For courses in Classics (Greek and Latin), East Asian Studies (Chinese and Japanese), Portuguese, Religious Studies (Farsi, Urdu, and many other languages) as well as Russian, we advise students to consult the Translation Studies Faculty Advisor and the Faculty Advisor from the language department of their focus.
Approval by the TS Faculty Advisor is required.

C. Two UD elective courses (8 units)

Rationale: Courses for that area explore the concept of translation broadly as an interaction between cultures, media, discourses, and disciplines, including the digital humanities and transmedia studies, cultural studies, linguistics, writing studies, film studies, cognitive sciences, and bilingualism.
Notes: Students may select courses from our pre-approved list;
Students can propose courses from the Departments of Art, Classics, English, Film and Media Studies, Germanic and Slavic Studies, History of Art and Architecture, Music, Religious Studies, Theater and Dance, among other departments. Courses should have a component pertaining to translation (taught in any department at UCSB, or taken for credit during Study Abroad). Approval by the TS Faculty Advisor and petition to the College are required.

D. Comparative Literature 193 or Comparative Literature 198 by petition (4 units)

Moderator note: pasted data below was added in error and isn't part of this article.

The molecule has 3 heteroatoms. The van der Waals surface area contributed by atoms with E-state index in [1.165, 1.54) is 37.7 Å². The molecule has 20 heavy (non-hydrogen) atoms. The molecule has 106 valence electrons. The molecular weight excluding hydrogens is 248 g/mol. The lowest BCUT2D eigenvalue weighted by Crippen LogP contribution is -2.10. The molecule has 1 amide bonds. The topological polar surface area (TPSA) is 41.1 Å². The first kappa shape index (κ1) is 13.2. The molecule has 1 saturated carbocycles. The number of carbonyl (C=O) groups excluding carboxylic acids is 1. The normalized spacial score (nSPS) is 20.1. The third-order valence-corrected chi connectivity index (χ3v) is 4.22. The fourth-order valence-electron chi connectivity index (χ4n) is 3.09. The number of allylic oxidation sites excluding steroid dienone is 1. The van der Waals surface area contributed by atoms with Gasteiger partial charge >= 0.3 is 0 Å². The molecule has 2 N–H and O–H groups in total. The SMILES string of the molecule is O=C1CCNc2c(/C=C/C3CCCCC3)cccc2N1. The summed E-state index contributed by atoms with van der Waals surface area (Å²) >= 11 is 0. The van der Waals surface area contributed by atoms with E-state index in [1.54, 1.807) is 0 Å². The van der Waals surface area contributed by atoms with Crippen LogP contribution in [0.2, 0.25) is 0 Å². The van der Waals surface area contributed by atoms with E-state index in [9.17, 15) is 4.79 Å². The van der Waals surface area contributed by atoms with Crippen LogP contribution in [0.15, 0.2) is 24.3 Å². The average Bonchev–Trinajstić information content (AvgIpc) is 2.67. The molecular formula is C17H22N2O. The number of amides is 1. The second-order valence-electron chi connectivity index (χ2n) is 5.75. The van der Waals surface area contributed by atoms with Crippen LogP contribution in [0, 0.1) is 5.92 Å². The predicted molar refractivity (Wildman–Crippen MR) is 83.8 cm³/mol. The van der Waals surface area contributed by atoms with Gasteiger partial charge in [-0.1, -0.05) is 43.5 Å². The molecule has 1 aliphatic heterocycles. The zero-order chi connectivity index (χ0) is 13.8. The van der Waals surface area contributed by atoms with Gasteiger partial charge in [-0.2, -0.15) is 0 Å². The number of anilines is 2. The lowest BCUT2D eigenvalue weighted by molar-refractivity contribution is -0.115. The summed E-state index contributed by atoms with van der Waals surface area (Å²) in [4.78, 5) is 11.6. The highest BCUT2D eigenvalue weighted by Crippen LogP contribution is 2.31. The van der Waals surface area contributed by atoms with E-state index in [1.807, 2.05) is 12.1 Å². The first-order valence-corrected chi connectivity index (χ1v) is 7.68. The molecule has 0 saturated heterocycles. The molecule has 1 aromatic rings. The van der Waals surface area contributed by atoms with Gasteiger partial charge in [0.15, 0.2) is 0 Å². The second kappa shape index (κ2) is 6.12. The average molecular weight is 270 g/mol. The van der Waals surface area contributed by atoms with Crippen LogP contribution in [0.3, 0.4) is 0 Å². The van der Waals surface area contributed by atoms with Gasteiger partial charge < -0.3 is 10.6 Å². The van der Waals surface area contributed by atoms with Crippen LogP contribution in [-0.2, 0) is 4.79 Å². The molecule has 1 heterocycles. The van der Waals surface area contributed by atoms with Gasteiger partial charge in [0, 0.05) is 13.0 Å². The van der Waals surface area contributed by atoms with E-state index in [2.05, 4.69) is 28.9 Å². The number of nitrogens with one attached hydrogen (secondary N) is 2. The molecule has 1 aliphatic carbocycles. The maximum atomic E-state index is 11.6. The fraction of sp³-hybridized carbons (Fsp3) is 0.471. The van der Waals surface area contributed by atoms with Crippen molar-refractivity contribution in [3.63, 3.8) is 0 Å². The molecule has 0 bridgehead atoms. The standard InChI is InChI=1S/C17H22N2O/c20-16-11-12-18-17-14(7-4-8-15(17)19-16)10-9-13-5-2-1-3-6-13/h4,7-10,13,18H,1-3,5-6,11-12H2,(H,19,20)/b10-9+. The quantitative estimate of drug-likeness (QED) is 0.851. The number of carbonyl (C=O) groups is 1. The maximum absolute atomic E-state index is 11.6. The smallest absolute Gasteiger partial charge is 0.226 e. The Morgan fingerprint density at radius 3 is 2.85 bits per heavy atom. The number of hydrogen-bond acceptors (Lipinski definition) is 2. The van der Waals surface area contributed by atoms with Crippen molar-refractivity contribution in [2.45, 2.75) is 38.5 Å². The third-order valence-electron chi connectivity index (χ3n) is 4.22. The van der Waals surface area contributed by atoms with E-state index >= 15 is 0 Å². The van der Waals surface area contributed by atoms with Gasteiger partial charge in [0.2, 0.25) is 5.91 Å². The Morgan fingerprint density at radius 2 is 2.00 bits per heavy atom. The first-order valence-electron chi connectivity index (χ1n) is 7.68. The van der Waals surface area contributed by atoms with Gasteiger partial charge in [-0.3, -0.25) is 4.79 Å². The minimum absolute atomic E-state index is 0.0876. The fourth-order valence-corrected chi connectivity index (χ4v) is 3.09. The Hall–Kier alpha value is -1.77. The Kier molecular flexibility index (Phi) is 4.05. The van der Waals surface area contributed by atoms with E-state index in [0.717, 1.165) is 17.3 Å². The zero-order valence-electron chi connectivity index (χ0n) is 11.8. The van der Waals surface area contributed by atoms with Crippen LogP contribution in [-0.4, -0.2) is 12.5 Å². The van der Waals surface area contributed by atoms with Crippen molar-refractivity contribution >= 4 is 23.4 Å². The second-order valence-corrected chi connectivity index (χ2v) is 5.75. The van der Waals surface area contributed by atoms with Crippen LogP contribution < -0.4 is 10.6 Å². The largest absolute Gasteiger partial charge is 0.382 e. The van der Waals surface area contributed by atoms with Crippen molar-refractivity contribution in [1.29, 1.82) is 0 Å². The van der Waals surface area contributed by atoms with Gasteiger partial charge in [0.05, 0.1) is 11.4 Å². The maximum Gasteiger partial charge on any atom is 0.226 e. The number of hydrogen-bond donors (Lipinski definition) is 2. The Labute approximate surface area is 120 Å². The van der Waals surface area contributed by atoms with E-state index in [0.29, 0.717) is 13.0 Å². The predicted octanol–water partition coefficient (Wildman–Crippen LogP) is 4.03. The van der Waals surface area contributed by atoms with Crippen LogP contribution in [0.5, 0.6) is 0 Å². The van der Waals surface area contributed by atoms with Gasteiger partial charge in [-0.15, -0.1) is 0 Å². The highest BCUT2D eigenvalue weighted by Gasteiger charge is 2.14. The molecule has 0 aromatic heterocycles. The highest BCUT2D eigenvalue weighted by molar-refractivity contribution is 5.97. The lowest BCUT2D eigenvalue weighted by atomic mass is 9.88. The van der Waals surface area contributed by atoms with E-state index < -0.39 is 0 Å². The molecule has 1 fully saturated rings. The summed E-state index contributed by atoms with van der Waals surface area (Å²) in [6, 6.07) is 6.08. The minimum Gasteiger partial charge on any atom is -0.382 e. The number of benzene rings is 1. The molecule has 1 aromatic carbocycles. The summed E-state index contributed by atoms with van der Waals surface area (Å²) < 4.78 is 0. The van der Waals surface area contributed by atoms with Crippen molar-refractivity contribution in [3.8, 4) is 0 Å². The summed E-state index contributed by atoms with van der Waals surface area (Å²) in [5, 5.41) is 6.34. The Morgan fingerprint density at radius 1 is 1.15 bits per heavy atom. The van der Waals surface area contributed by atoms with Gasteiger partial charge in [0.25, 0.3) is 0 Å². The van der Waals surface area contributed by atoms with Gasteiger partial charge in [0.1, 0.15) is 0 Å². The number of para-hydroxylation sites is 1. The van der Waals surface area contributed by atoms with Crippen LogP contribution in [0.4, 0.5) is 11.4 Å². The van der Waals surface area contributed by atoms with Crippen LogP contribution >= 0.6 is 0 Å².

This is the translation studies capstone Project, which students will complete with the mentoring of faculty advisors from the language departments of the students’ focus.
Notes:
For students pursuing a major in Comparative Literature, C Lit 198 is not an option.

If you wish to complete your area D by signing up for a Comparative Literature 193, do know that the undergraduate Capstone project is a 15-20 page paper based on the analysis of the problems of translation(s) of a particular text, and examines the relationships between textual practice and theoretical perspectives, thus addressing some relevant aspect of translation theory, criticism, or history. Your paper should thus consist of a translation (the length depends on the student and mentor) and a critical introduction and discussion of the translation, including presentation of the original text and its context, and analysis of the principal challenges of the translation.

 

CLIT 193 is Directed Reading and Research with a faculty member in the language field of the student to complete this project.

If you choose CLIT198, your final project needs to pertain to Translation Studies.

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To start with, the minor program will offer translation practice from and to Arabic, Chinese, French, Greek, Italian, Russian, Spanish, and Latin. Translation instruction involving other source languages (Japanese, Portuguese, German, Hebrew, and other languages taught in Religious Studies, including Farsi, Urdu, etc.) will be offered in coordination with faculty listed below or at a later stage of development of the minor. Students interested in other languages will be advised to contact their faculty supervisor to check whether instruction is available during a given quarter.


[1] The Minor is not enough to certify students as professional translators or interpreters; yet it will prepare students to pursue such certification or professional credentials in graduate schools and will also present students with a wide range of career opportunities related to translation.